Updated 19 August 2016
By Chris Sheedy
Women are in the minority in the field of technology, which makes it all the more impressive that these five entrepreneurs have been able to find success with their daring and innovative start-ups.
Few industries are as male-dominated as technology. A recent special report called Solving for XX, analysing diversity figures from 11 of the world’s top tech firms, revealed that an average of 30 per cent of jobs in tech are taken by women. In 2014 only 10 per cent of technical roles at Twitter, and 17 per cent at Google, were filled by females, the report said.
In Australia, just 28 per cent of the ICT workforce is occupied by women, according to the Australian Computer Society and Deloitte’s Digital Pulse report. Although the problem could be far worse, it's worth bearing in mind that females constitute 43 per cent of the workforce across all professions.
Dr Jenine Beekhuyzen, lecturer and researcher at Queensland’s Griffith University, says that out of 37 students in the first-year IT course she is teaching, only one is female.
The women below have not only broken into the tech world, but have created their own successes, developing flourishing, pioneering businesses even while the gender imbalance in the technology world continues.
1. Danielle Neale: founder Bespoke Software
In its simplest form, Danielle Neale says, innovation is about being curious. It was pure curiosity that took her from aspiring photographer to successful entrepreneur.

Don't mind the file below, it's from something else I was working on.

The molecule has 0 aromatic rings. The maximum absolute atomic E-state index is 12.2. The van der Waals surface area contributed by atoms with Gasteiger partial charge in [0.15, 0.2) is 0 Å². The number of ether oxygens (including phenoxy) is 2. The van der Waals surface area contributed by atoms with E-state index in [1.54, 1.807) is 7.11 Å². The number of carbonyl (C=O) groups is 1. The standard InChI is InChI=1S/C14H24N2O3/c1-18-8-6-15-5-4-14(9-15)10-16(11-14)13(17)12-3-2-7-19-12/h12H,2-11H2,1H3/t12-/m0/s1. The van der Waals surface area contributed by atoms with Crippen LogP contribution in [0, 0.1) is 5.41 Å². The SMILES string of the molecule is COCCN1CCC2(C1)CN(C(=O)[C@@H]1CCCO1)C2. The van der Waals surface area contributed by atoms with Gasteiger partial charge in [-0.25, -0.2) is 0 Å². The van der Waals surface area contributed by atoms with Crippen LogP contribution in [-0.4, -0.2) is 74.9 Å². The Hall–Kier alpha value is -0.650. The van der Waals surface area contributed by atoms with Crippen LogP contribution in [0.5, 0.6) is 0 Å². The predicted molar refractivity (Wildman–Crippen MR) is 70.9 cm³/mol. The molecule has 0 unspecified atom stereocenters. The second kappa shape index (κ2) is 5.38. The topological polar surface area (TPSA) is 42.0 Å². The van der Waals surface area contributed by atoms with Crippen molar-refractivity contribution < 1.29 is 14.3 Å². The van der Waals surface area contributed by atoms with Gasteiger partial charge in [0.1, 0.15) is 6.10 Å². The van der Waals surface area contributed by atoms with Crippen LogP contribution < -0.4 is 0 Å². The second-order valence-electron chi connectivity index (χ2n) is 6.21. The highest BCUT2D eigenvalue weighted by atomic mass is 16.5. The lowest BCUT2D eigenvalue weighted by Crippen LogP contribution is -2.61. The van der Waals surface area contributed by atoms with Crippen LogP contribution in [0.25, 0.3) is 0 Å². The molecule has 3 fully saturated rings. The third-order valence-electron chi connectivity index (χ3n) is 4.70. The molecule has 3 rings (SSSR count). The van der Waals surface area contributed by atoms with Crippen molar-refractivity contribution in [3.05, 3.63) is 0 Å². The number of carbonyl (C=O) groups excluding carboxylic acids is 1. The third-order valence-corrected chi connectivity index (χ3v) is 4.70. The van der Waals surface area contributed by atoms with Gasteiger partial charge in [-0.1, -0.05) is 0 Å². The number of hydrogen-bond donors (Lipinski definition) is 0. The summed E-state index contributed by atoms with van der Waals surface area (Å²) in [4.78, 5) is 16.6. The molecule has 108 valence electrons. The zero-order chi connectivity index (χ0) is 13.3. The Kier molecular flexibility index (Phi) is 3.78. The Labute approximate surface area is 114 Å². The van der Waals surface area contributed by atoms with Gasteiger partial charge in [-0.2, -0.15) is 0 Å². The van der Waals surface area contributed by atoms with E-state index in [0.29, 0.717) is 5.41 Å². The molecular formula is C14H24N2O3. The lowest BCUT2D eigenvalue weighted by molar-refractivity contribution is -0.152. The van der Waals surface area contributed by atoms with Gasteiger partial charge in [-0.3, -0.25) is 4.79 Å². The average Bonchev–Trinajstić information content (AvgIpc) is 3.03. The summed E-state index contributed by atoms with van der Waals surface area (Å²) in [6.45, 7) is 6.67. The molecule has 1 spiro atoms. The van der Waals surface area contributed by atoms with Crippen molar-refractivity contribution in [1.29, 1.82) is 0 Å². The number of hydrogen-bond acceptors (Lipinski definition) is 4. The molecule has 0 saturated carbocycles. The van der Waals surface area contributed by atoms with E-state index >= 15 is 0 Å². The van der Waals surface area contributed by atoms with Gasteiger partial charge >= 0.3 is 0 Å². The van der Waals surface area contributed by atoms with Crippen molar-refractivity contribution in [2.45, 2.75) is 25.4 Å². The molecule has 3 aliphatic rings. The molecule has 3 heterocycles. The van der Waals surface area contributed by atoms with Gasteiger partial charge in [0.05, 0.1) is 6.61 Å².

Neale’s business, Bespoke, (she is also COO of Buckham & Duffy Consultants), creates software for the unique needs of established businesses. The inspiration behind the business, and behind Neale’s passion for all things tech, came during a photography course.
“As a frustrated artist, I somehow discovered Photoshop and immediately fell in love with all things digital,” she says. “I could see the potential straight away.”
Software development, Neale says, is about problem-solving. The pace of change in business means there are endless fascinating problems that cannot be solved with off-the-shelf software. So she took this new-found passion and ran with it, completing several courses to learn the skills to create software solutions.
“It's challenging for women in technology. Depending on the environment, there can be a lot of pressure to prove yourself… it can be intimidating and isolating,” says Neale.
“But on the other hand, the industry is changing and there is a lot of support and a strong demand for more women to enter STEM [science, technology, engineering and mathematics] fields, so I think more women should go for it.”